After the passage of the 1954 Housing Act, numerous proposals were made for federally funded urban renewal projects in Albany. They were intended to replace slums and blighted areas with new housing, businesses and public facilities. With the middle class on the move to the suburbs, Albany’s inner city neighborhoods, like those of many other American cities in the North-East and Mid-West, were decaying and beginning to suffer the first signs of economic downturn. One of Albany’s urban renewal projects was aimed at the city’s South End. It called for dramatically altering the existing structure and configuration of buildings and streets in the area.
The public housing that was to be built in the renewal area was a radical departure from past efforts in the city. Following the example of other new projects around the country, Albany opted for “towers in the park” which concentrated residents vertically as opposed to horizontally. The historic street system with its small blocks was largely eliminated, creating new “superblocks” of towers and open space. The idea was to use only small portions of a lot for building while leaving the area surrounding it more open. New York City had already used this concept to build public housing projects such as the Elliot Houses in Manhattan, and the Brownsville Houses and Albany Houses in Brooklyn.17
The new tower style developments were often concrete slab type construction. This was designed to allow large numbers of units to be built quickly and more economically. A lower start-up cost per unit was important to housing authorities that were often expected to build large numbers of units with limited grant money.
Albany’s new housing project in the South End was to have four, twelve-story towers built on an area bounded by Rensselaer, Green, Bassett, and Church streets. The new project also differed from the two existing projects in that it was named before the final bid was even accepted by the US Public Housing Authority. The towers were to be called the John Boyd Thacher 2nd Homes in honor of the late former mayor of Albany. The Housing Authority also established a maximum income before the project was begun. In order to qualify to live in the new apartments, a family of three could earn no more than $2,400 annually.18
On December 15th, 1958, demolition began for the new public housing site.19 The old homes in the area were completely destroyed, and construction of the massive towers began. The buildings were designed by Urbahn, Brayton, & Burrows of New York City.20 The general construction was overseen by H. R. H. Construction of New York City.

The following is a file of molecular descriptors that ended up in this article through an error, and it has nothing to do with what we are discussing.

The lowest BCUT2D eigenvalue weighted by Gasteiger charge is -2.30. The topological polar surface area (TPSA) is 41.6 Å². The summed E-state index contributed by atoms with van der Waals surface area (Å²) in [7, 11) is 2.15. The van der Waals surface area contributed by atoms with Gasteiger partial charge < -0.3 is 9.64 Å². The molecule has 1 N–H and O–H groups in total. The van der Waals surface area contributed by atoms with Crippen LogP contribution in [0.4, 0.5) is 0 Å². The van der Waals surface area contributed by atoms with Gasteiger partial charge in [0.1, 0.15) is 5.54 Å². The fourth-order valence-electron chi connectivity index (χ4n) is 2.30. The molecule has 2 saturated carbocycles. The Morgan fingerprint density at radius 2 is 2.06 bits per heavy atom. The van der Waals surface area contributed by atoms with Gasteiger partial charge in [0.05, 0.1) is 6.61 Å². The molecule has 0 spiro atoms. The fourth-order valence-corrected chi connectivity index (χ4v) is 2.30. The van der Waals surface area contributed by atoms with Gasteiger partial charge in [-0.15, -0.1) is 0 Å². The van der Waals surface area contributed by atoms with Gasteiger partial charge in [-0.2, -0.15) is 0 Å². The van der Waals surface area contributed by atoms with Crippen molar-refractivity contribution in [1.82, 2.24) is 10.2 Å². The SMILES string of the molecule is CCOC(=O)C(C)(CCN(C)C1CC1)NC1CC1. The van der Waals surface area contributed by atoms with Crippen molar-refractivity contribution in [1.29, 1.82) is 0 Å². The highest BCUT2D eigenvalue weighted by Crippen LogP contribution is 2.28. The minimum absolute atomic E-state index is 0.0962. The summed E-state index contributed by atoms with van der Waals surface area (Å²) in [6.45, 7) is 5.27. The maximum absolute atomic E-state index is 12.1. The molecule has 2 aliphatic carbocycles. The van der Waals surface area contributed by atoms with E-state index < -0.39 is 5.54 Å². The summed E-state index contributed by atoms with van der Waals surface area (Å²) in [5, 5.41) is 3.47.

Construction of such large buildings was not a simple task. In July of 1959 it was discovered that some of the dowels that supported reinforcing rods in the foundation were bent, and had to be replaced.21 Beyond problems in construction, the buildings themselves had interesting quirks that had been purposefully incorporated into the design. There was to be no garbage collection. Trash was thrown down a central chutes into an incinerator. Each building had a staggered elevator system. One elevator stopped only on even floors, and the other only on odd floors. Perhaps the decision that sparked the most initial curiosity was the choice to have no shower plumbing installed. The reason for the decision was twofold. One reason was to reduce building costs. The other was to prevent water damage. Robert Bender, the AHA Executive Director, quipped, “You’ll have to remember, there’ll be a lot of children living in those buildings.”22
The first of the towers was completed in early 1961. In the February 26, 1961 edition of the Times Union, a huge two-page spread advertised the development. “Lofty Apartments Spring from Slum” was the headline for one article on the Thacher Homes. Aerial photos of the project showed the austere towers looking out over the Hudson River and dwarfing the surrounding buildings.
Construction on the Thacher Homes had scarcely begun when the Albany Housing Authority began looking for a site for the city’s fourth public housing project. The plans for the project were twofold. Designed by August Lux and Associates, the first portion would involve the construction of a fifth twelve-story tower near the Thacher Homes and designated for elderly residents. The second portion would involve two-twelve story buildings and two eight-story buildings. These four towers were to be built incorporating a small portion of Lincoln Park, and for that reason they were named the Lincoln Park Homes. Built by the MSI Corporation, the Lincoln Park Homes were completed in1966.